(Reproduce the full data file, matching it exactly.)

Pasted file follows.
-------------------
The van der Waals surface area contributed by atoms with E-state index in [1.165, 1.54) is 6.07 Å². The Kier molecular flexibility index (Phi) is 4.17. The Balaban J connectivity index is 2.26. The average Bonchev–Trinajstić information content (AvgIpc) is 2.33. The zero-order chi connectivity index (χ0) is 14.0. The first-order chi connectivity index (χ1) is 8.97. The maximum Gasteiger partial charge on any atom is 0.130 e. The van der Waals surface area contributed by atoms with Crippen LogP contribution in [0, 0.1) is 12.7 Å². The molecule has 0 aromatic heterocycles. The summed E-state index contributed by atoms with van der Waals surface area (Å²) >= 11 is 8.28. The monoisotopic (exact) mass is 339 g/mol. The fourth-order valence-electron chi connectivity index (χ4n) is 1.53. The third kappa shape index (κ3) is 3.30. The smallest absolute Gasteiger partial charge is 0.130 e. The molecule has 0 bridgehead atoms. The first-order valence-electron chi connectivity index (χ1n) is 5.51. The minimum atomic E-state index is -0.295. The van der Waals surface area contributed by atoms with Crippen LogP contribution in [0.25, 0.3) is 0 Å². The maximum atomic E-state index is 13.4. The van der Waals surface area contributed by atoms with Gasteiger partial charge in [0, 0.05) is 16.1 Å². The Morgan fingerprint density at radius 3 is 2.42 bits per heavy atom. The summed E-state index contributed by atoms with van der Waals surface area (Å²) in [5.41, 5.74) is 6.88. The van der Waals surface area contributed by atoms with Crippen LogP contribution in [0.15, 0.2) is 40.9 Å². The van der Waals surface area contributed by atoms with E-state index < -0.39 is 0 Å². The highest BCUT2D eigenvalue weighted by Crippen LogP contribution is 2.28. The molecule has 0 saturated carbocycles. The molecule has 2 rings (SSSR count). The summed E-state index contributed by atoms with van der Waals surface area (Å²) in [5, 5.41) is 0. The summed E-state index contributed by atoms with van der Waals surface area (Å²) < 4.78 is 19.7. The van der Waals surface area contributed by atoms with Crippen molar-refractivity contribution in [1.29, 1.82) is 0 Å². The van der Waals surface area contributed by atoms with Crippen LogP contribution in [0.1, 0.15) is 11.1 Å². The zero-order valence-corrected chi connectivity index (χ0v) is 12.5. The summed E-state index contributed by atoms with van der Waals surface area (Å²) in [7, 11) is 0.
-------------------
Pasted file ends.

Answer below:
The van der Waals surface area contributed by atoms with E-state index in [1.165, 1.54) is 6.07 Å². The Kier molecular flexibility index (Phi) is 4.17. The Balaban J connectivity index is 2.26. The average Bonchev–Trinajstić information content (AvgIpc) is 2.33. The zero-order chi connectivity index (χ0) is 14.0. The first-order chi connectivity index (χ1) is 8.97. The maximum Gasteiger partial charge on any atom is 0.130 e. The van der Waals surface area contributed by atoms with Crippen LogP contribution in [0, 0.1) is 12.7 Å². The molecule has 0 aromatic heterocycles. The summed E-state index contributed by atoms with van der Waals surface area (Å²) >= 11 is 8.28. The monoisotopic (exact) mass is 339 g/mol. The fourth-order valence-electron chi connectivity index (χ4n) is 1.53. The third kappa shape index (κ3) is 3.30. The smallest absolute Gasteiger partial charge is 0.130 e. The molecule has 0 bridgehead atoms. The first-order valence-electron chi connectivity index (χ1n) is 5.51. The minimum atomic E-state index is -0.295. The van der Waals surface area contributed by atoms with Crippen LogP contribution in [0.25, 0.3) is 0 Å². The maximum atomic E-state index is 13.4. The van der Waals surface area contributed by atoms with Gasteiger partial charge in [0, 0.05) is 16.1 Å². The Morgan fingerprint density at radius 3 is 2.42 bits per heavy atom. The summed E-state index contributed by atoms with van der Waals surface area (Å²) in [5.41, 5.74) is 6.88. The van der Waals surface area contributed by atoms with Crippen LogP contribution in [0.15, 0.2) is 40.9 Å². The van der Waals surface area contributed by atoms with E-state index < -0.39 is 0 Å². The highest BCUT2D eigenvalue weighted by Crippen LogP contribution is 2.28. The molecule has 0 saturated carbocycles. The molecule has 2 rings (SSSR count). The summed E-state index contributed by atoms with van der Waals surface area (Å²) in [5, 5.41) is 0. The summed E-state index contributed by atoms with van der Waals surface area (Å²) < 4.78 is 19.7. The van der Waals surface area contributed by atoms with Crippen molar-refractivity contribution in [1.29, 1.82) is 0 Å². The van der Waals surface area contributed by atoms with Crippen LogP contribution in [0.1, 0.15) is 11.1 Å². The zero-order valence-corrected chi connectivity index (χ0v) is 12.5. The summed E-state index contributed by atoms with van der Waals surface area (Å²) in [7, 11) is 0.